My most violent emotion was the disgust at those collecting in London to mourn this dreadful woman: the crocodile tears, the wallowing in this fake emotion, the "whole country united in grief" attitude was, to someone of my disposition, almost unbearably kitsch, maudlin, embarrassing. And over the ensuing days, it only got worse...
It was in that flat, by the way, that I first heard of the concept of bathos.
- Margaret Thatcher's resignation—22 November 1990
I would have been thirteen at this time, and I don't remember the precise moment that I heard about it for I was boarding at Eton at this time. Each House was run like a small independent state, according to the whims of the housemaster, and ours (unlike some) did not allow boys to have televisions in their rooms (we weren't allowed a music system with separate speakers either, until you were in your A Level years). As such, we only had access to the big TV in the prefects' room ("Library" was the name given both to prefects and the room itself, though I do not recall books being particularly associated with either the place or the people).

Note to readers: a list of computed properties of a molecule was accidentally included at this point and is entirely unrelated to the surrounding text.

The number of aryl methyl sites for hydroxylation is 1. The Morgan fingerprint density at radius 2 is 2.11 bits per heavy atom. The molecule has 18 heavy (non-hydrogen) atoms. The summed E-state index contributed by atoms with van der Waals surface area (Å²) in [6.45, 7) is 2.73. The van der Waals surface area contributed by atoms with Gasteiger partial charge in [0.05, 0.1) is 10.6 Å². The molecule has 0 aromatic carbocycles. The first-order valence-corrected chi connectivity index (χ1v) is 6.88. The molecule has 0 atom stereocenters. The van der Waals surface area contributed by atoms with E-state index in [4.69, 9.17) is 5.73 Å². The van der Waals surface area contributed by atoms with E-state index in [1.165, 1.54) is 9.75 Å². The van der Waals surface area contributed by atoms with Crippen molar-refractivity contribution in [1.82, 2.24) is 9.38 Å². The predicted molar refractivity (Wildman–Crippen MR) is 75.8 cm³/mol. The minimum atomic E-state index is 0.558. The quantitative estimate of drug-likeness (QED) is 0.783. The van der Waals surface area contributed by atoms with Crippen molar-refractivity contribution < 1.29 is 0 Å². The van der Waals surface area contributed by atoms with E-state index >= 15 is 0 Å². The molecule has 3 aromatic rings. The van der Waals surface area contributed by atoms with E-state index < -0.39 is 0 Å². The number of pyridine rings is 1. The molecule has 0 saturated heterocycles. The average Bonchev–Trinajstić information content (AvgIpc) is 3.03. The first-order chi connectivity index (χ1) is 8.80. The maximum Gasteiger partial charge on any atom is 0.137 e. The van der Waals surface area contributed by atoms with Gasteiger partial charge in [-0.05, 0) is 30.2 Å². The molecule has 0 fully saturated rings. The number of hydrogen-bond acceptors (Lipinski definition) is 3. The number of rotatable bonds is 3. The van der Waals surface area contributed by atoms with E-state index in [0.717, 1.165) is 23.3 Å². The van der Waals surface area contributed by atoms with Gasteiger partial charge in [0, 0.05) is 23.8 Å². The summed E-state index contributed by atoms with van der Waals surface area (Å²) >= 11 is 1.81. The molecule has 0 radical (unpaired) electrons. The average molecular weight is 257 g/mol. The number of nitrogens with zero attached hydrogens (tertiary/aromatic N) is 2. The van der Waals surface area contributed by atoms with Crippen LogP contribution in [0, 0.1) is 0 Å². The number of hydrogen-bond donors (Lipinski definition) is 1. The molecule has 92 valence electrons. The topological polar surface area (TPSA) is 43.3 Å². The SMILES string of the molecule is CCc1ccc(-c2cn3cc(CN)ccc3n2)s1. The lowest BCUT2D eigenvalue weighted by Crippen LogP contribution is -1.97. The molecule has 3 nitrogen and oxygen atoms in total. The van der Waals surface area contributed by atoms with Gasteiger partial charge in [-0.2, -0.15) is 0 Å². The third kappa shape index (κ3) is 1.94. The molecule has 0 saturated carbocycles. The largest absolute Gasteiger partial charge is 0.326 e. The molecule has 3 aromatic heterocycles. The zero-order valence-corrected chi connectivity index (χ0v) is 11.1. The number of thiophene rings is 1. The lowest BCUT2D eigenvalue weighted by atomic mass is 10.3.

As such, I believe that I may have read it in my morning paper—everyone took a morning paper: I, following on from my father, took The Telegraph. This paper was often pinched by one of my sport obsessed compatriots who, though he preferred one of the tabloids (I forget which: The Mail, I think) maintained that The Telegraph the best for sports coverage.
I was not particularly surprised: Thatcher's failure to win the first ballot outright had convinced me that she was likely to go—her unpopularity in the country (for even I perceived it) made her continuance impossible with such ambivalent support from her own party.
I was neither thrilled nor disappointed; I tended to support the Tories, but even then I was deeply suspicious of politicians of all stripes. I disagreed violently with the pro-EU Tories (who seemed to me to now be in the ascendant) as I viewed the EU as the most crucial issue of the day (a view which has not entirely left me today) and the prospect of a Labour government was even worse.
I munched on the huge plate of fishfingers which I had served myself, and wondered whether my Physics prep was adequate...
- Attack on the twin towers—11 September 2001